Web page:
I ask you to consider that our Lord Jesus Christ is your true head, and that you are one of his members. He belongs to you as the head belongs to its members; all that is his is yours: his spirit, his heart, his body and soul, and all his faculties. You must make use of all these as of your own, to serve, praise, love, and glorify God. You belong to him, as members belong to their head. And so he longs for you to use all that is in you, as if it were his own, for the service and glory of the Father.
For to me, to live is Christ.
I did look down the road at the next several Catechism texts, and our immediate focus will be two-fold: treatment of human anthropology—man as an acting being—and the ultimate morality of Christ, the Eight Beatitudes. The Catechism presupposes a commitment to and a belief in Jesus Christ. One may ask if, given this parameter, how do we draw specifics from Jesus’ own life and teachings, and how do we apply them to our own moral dilemmas?
When the Catechism speaks of Jesus Christ as “the first and last point of reference” in matters of morality, it is referring to the Christ of the Scriptures and the Tradition of Church teaching flowing from centuries of collective worship and thought. The Catechism’s treatment of morality is a formal statement of the Christian rationale of how men and women ought to live. Para. 1698 deals with motivation (an interior disposition) and behavior (the “works” in keeping with the dignity of a Christ believer.)
I came across an interesting PBS 2014 piece on “millennial religion’” which is consistent with other journal essays across the board. It is worth viewing or reading the transcript if you are a parent or minister. Millennials do seek religious experience, and some embrace evangelical Christianity, but observers note this generation’s tendency to separate communion with the divine from ethics. The pastor in this PBS clip put it this way: “Yeah, you see I don’t ever come out and say I am pro-same-sex marriage or I am against same-sex marriage. What we want to do is love everyone. Our job is not to change people; our job is to connect people to Jesus, and it’s Jesus’ job to change people.”
This pastor has narrowed down Christian ethics to “love everyone” and let Jesus do the heavy lifting. He is not precise on the kinds of change Jesus is supposed to effect upon people, attitudinally or behaviorally. This is not a new idea, as the pastor seems to think it is. In the mid-1950’s Dr. Joseph Fletcher, then an Episcopal priest and moralist, broke into academic discourse with a school of moral theology under the title of his most famous work, Situation Ethics (1966). SE is a well-developed system, but at its root the overriding principle is “do the loving thing.” Fletcher was antinomian; he did not hold to free-standing principles of behavior derived from religion or philosophy.
As a theology student majoring in morality at the time, I gained some familiarity with Fletcher’s thinking. In nearly every critical book review then and now of Situation Ethics, the same concerns are raised. Fletcher bases his theory on the Gospel of John 13: 34-35; “A new command I give you: Love one another. As I have loved you, so you must love one another. By this everyone will know that you are my disciples, if you love one another.” This may be comforting to the minister I quoted above. Any biblical scholar would note, however, that Jesus was specific on a number of matters involving human conduct. Moreover, Jesus was not antinomian in Fletcher’s sense. Matthew 5:17 quotes Jesus as coming not to destroy the Law and the Prophets, but to bring them to fulfillment. Jesus was critical of some legal tenets—laws involving uncleanness, for example--and the casuistry employed in circumventing other precepts—and many Catholic moralists would later address similar concerns—but he understood religious law as part and parcel of creation.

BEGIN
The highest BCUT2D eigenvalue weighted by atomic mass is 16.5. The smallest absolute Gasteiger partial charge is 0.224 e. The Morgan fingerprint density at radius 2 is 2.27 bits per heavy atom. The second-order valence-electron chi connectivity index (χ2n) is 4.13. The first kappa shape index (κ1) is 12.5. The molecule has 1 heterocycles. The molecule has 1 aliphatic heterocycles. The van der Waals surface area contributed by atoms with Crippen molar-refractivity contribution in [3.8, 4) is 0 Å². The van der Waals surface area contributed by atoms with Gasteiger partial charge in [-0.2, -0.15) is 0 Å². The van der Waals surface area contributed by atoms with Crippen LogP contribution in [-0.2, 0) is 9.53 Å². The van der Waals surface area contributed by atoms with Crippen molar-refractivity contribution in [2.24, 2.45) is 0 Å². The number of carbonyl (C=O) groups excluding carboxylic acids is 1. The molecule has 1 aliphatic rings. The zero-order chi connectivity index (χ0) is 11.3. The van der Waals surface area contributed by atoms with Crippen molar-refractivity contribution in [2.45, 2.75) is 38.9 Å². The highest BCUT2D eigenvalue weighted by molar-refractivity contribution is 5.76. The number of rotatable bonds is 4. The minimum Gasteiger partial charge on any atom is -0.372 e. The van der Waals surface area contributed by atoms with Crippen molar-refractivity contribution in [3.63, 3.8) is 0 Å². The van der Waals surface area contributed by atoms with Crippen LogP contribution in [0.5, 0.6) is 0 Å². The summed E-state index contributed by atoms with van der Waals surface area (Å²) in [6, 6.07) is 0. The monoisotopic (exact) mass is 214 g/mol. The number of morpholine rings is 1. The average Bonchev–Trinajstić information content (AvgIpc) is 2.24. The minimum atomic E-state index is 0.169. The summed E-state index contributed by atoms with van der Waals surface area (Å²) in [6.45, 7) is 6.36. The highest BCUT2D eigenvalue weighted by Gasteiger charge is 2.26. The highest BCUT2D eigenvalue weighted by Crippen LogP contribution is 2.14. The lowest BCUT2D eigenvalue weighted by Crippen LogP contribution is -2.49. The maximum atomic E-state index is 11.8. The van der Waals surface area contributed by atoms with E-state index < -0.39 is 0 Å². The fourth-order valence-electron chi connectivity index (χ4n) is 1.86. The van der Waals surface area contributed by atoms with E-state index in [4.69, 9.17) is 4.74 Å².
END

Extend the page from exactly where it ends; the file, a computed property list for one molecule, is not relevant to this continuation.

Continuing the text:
Catholic moral theology has inherited Jesus’ understanding of creation as the expression of God’s wisdom. The opening of the Bible itself, the Book of Genesis, describes God bringing order to material chaos; in today’s lingo we would speak of a well-ordered universe in a holistic sense. Biblical Jews did not split the world into “religious doctrine” and scientific or experiential reality. Biblical theology views God’s creation reaching into every segment of life. Jeremiah 15:16 puts this reality into prayer: “When your words came, I ate them; they were my joy and my heart's delight, for I bear your name, Lord God Almighty.”
The Judeo-Christian unity of creation and morality did not smoothly pass into our times, as the early Church was influenced by various forms of a heresy called Manichaeism, which held that spiritual and immaterial reality was good, and created matter—included the human body—was evil, or at least inferior. There are traces of Manichee thought in St. Augustine, particularly in his treatment of sexuality and reproduction. However, the unity of faith and observable reality was reestablished by St. Thomas Aquinas in the thirteenth century. Aquinas’ thought and systems were declared the bedrock of Catholic thought in the nineteenth century, and no Catholic theologian today in any disciple enters the workplace without a grasp of Aquinas’ unity of all things, divine and human.
The Catechism is no exception, and in para. 1698 we see the marriage of an invisible Christic faith with an external life of Christian works. This is not to say that the Catechism will always be eternally correct in its moral assertions; grace and time do their work, and I would expect to see a revisiting of catechetical language and assertions on homosexuality, for example. But Catholicism does have the advantage of addressing the full gamut of life—in the spirit and in the flesh. Religious experience without ethics is still a life without ultimate direction.